Friday, February 11, 2022

Lesson #342: Don't Aspire to Be Champion (Windows)

Posted By: George Deeb - 2/11/2022

  Normally, in the world of boxing, you would aspire to be world champion, knocking out every opponent you see, pounding them into submissio...


Normally, in the world of boxing, you would aspire to be world champion, knocking out every opponent you see, pounding them into submission until they finally break.  But, the business world, is not the boxing world.  And, apparently, Champion Windows didn't get the memo, that  you are not supposed to beat up your own customer prospects.  I recently survived one of the most brutal sales experiences I have ever lived through, while shopping for new windows for my home.  This story was so unbelievable, that I needed to share it with you as a case study of what NOT to do, in your own selling efforts.


I didn't now anything about the windows industry when I started this process.  All I knew was my home needed new windows.  I had heard of the big brands like Andersen and Pella, and did a little online research on them.  I ultimately invited Pella to make us a proposal.  But, these brands appeared to be more expensive than many others, for very similar products, and I wanted other options.  

Online research proved too confusing--dozens of unknown brands sounding all the same, and not knowing who to trust.  And, there were no installers that represented multiple brands, where you could compare and contrast products, much like you would in any other shopping experience.  So, I ended up swinging by Home Depot, for their thoughts, as they represented multiple brands.  They recommended the Simonton brand for my needs, so I invited them to make a quote as the windows and services would ultimately be backed up by Home Depot, a known and trusted brand.  

But, I still wanted a third quote.  I had seen a few new windows already installed in my home, so for a consistent look, I called the old owner and asked what brand she used, and she mentioned Champion Windows.  I assumed they would be more price competitive than the bigger brands like Pella, so I invited them out to the home to make a quote, as well.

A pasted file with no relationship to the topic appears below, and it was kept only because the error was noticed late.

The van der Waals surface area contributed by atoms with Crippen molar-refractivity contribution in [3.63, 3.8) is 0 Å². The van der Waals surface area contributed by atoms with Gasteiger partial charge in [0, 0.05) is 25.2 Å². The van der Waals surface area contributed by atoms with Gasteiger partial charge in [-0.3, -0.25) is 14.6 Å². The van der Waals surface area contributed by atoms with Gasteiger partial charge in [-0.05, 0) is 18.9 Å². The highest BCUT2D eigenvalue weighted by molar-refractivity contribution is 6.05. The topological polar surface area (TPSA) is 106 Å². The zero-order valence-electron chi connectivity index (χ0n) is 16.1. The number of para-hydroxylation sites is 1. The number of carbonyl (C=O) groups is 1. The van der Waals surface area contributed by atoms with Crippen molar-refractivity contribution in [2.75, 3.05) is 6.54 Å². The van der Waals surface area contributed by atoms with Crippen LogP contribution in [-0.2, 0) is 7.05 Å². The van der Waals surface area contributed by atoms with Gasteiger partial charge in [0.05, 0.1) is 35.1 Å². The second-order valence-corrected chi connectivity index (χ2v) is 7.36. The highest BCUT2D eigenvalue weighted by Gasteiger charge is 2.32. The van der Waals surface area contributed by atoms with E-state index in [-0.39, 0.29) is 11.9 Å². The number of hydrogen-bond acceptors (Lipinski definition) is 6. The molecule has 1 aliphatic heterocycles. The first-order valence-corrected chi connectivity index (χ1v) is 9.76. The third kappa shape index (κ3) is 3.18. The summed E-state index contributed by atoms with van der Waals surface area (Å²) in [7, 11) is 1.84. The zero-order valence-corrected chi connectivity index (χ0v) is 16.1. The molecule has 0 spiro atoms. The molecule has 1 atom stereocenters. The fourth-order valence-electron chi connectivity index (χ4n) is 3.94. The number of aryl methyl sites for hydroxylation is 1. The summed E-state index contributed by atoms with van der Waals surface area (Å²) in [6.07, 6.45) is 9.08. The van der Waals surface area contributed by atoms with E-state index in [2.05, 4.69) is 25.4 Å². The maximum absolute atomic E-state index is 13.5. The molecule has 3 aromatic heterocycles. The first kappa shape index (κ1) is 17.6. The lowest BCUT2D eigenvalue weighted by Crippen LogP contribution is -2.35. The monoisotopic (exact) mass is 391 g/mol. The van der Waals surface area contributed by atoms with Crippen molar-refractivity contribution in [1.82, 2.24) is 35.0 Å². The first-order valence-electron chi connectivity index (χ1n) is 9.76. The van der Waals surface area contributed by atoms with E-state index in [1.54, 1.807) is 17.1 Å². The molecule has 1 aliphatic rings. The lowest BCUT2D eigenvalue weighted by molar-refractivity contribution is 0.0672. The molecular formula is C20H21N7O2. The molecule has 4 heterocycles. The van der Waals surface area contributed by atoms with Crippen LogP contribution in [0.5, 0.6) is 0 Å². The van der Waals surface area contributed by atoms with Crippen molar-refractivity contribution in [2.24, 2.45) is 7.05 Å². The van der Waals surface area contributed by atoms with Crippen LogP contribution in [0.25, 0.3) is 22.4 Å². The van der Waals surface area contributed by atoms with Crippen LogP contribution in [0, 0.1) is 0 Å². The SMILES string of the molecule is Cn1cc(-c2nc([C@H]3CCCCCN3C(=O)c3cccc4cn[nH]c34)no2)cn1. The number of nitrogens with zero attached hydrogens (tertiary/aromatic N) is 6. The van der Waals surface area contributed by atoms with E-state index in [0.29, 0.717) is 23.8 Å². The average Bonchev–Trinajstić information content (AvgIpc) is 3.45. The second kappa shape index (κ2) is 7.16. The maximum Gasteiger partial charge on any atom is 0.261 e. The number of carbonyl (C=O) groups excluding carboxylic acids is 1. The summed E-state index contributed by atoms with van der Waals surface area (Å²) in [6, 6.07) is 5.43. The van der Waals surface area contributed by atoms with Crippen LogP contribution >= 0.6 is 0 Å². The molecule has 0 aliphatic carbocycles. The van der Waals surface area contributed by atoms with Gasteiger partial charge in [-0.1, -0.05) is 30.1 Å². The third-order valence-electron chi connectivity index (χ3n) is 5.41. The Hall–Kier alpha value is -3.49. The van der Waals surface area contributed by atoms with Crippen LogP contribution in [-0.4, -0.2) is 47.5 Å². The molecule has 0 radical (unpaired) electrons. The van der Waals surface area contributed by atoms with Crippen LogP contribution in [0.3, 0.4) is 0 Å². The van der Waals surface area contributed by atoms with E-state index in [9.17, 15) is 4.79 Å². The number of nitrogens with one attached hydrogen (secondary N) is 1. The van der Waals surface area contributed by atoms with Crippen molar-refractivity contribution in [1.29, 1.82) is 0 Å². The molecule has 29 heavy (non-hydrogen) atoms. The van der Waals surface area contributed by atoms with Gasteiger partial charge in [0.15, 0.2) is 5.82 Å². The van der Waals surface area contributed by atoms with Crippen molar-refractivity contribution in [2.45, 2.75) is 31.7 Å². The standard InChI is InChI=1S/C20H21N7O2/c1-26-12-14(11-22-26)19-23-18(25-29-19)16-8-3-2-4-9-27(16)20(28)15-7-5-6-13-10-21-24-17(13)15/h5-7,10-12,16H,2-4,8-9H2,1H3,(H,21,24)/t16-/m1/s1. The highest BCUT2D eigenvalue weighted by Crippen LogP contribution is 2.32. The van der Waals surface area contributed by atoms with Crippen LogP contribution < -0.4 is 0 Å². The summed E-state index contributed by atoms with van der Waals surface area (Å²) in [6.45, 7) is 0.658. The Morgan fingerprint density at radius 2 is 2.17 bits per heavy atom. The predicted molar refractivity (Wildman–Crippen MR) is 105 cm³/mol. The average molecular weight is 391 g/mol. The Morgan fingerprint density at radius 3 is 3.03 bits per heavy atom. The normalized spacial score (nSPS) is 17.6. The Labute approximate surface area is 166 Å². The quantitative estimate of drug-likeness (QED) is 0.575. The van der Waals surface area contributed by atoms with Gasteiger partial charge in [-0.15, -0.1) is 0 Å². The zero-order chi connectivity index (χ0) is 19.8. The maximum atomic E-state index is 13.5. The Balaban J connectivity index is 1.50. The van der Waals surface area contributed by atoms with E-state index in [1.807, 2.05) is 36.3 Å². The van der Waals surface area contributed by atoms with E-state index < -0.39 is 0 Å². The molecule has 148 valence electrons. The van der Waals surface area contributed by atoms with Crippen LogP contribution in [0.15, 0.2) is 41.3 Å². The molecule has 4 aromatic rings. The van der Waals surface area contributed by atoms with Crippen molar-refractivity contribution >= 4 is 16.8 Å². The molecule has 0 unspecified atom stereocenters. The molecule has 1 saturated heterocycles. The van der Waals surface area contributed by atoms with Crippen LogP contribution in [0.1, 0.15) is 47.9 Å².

The Pella Quote

The salesperson who came out to my home was pleasant and appeared knowledgeable, answering the questions I had.  He measured my 24 windows and quoted me within an hour.  He quoted me around $29,000 for their vinyl windows.  At $1,200 a window, that was a lot more than the $600-$1,000 range that was being discussed online, in terms of a reasonable budget for replacement window costs.  I guess that was to be expected from a major brand, being a little more expensive.

The Simonton Quote

Again, a very knowledge and friendly salesperson from Home Depot came to the home, showed me his products, compared the various brands in the industry (which was one of my goals), did his measurements and quoted me the project within an hour.  The quote came in around $22,000 which felt good to me, especially with how comparably rated Simonton was to Pella in the Consumer Reports reviews online.

The Champion Sales Pitch

Let me start by saying Champion was in my home for over four hours!!  And, it wasn't a single salesperson, it was a two person team (a salesperson and his boss, training the new salesperson).  It started with an outdoor tour of the house, not only looking at the windows, by trying to find other products that may need replacing (e.g, doors, sills). I can't discredit them for trying to upsell an order, if they could.  But, they were here to focus on the windows.  So, it was frustrating me that they were wasting my time on anything other than windows.

When they finally came inside.  They made me sit through a long slide show presentation.  They discussed their company, their position within the industry, their warranty, etc.  But, no discussion of the products themselves.  After an hour of politely listening, I asked if we could jump ahead and see the products, he said no that they have to follow their set script.  And, worse yet, if I did not verbally agree they had the best warranty in the industry, they would refuse to continue their presentation and would leave my home.  I should have had them leave at that point, but I was invested at this point, and wanted to learn their quote.  So I continued on with their shenanigans.

When we finally got to speaking about their products, I have to give them credit.  They did a good job of positioning their products as the best.  They showed their white colors vs off white colors of others, they showed how durable its construction vs. flimsy others, and they showed a corner cut of them vs. the competition (with theirs insulated).  But, the wow moment was when they took out a heat lamp and compared BTU readings of their glass vs. others, with them looking great.  Of course, I didn't know any better, and in hindsight, learned that many window sellers do the same thing with an "off the shelf" window salesperson kit.  But, by this point, I was finally warming up to their products; it only took two hours to get to this point!!

The Champion Quote

Drumroll, please!!  The time I had been waiting for had finally arrived.  After asking me to confirm they were the best company, with the best warranty, with the products, and there was no reason other than price not to engage them, they finally gave me their quote.  Understanding, I had already told them the quotes of Pella and Simonton, with the hopes that they would try to beat it.  So, you can imagine my dismay when their initial quote was a whopping $54,000, after two hours of sitting there.  When I told them "are you crazy?", knowing what they were up against, they tried to position it, "well, you said we were the best, and that comes at a premium".